Tichý’s outsider artist status, though, belies his background, which included a student apprenticeship at the Academy of Fine Arts in Prague followed by a period of considerable critical and commercial acclaim as a figurative painter. In Tarzan Retired, he claims to have forsaken fine art in the early 70s because, as he puts it, “All the paintings have already been painted… what is left for me to do?”
The truth is more complex and more disturbing. In the Soviet era, Czech art students were instructed to produce heroic Socialist-style paintings exalting the workers and the leaders. Tichý rebelled by walking out of the Academy. After completing his compulsory military service, he began working in his studio, almost immediately drawing the attention of the authorities who placed him under surveillance. Soon afterwards, he was arrested and spent almost a year in prison, before being transferred to a state psychiatric clinic. The incarceration had a profound and lasting impact on Tichý’s personality. When asked by Buxbaum if he had erotic relationships with women when he was younger, he falls silent and then replies, “Erotic relationships? That always means police, prison and mental institutions.”
In 1968, following the Soviet invasion, Tichý was evicted from his studio and his paintings and drawings were thrown into the street. “I looked for new media,” he said later, “with the help of photography I saw everything in a new light. It was a new world.” The sense of a hidden world made manifest is there in Tichý’s photographs, not just in their essentially clandestine aspect, but in the atmosphere they evoke: a sense of a floating world where nothing is solid, everything is elusive. Photography is the art of stilling time, but it is also, by its very nature, a medium haunted by time’s inexorable passing – an essentially melancholy record of fleeting moments, remnants and traces. In Tichý’s work, the passage of time is actually physically imprinted on the images in their soiled and grimy materiality: the water damage, the creases, the blemishes, the dust and the dirt. They are evidence too of his outsider’s existence.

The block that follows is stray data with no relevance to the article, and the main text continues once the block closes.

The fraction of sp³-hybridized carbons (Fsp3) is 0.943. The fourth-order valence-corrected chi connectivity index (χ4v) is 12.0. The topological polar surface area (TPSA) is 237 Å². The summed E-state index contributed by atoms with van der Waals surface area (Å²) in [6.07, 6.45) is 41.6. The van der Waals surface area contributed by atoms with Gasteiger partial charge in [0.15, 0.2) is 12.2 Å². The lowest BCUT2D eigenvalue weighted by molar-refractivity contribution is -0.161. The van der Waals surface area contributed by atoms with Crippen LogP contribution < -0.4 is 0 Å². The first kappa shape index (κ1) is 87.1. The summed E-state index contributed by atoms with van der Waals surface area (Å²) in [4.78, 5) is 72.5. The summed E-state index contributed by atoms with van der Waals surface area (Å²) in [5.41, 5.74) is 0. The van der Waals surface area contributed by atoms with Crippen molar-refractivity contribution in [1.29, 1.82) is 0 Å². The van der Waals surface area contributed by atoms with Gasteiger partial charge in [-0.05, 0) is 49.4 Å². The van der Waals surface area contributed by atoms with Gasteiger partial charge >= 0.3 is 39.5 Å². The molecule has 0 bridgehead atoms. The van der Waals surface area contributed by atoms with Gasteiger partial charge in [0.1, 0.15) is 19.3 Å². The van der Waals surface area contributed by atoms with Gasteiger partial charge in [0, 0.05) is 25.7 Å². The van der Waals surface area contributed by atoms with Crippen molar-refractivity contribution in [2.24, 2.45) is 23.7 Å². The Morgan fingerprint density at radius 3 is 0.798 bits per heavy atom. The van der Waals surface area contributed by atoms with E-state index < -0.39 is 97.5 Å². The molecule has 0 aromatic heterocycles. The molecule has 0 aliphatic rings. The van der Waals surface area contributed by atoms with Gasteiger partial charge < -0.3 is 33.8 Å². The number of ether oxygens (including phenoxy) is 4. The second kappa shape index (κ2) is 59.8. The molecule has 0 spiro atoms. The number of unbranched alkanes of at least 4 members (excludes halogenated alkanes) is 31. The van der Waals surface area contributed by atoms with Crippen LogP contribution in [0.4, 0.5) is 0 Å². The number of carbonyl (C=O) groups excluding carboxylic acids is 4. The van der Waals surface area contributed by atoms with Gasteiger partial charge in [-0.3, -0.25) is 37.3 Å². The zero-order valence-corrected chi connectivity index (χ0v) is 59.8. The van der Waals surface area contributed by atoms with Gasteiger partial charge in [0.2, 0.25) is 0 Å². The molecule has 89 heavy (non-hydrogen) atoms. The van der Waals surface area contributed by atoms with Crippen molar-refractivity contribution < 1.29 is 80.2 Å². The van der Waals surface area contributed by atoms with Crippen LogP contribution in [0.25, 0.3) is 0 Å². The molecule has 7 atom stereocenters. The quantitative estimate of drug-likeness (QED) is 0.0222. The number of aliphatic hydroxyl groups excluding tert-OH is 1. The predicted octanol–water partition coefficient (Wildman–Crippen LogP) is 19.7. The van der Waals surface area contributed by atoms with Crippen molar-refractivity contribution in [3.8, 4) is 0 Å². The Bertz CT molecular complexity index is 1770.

“There is, in [Tichý’s photographs], an acute understanding of the human condition as some sort of collective dream and a sense of the essential and pure moments that make up the common experience” – Nick Cave
The women Tichý collected on camera are beyond his reach, not just sexually but socially. He was banished from their realm by his otherness and made himself even more so by the surreptitious nature of his artistic pursuit and by his unkempt appearance. Children were scared of him, neighbours at best tolerant of his extreme otherness, young women repulsed by it. All this bleeds into his art: the longing, the distance, the unconsummated desire, the compulsion to photograph, to collect and then to degrade, but never fully destroy, his images. And, in spite of all this, in spite of himself, his gaze was transformative.
“Tichý was actually physically excluded from his subject’s world,” elaborates Cave. “He was not allowed, for instance, into the public swimming pool because he was seen as essentially a homeless person and therefore had to photograph the women through a cyclone wire fence. That sets up all sorts of strange tensions in his photographs – of exclusion, loneliness, obsession, alienation and exile and, of course, intrusion. But there is, in them, an acute understanding of the human condition as some sort of collective dream and a sense of the essential and pure moments that make up the common experience.”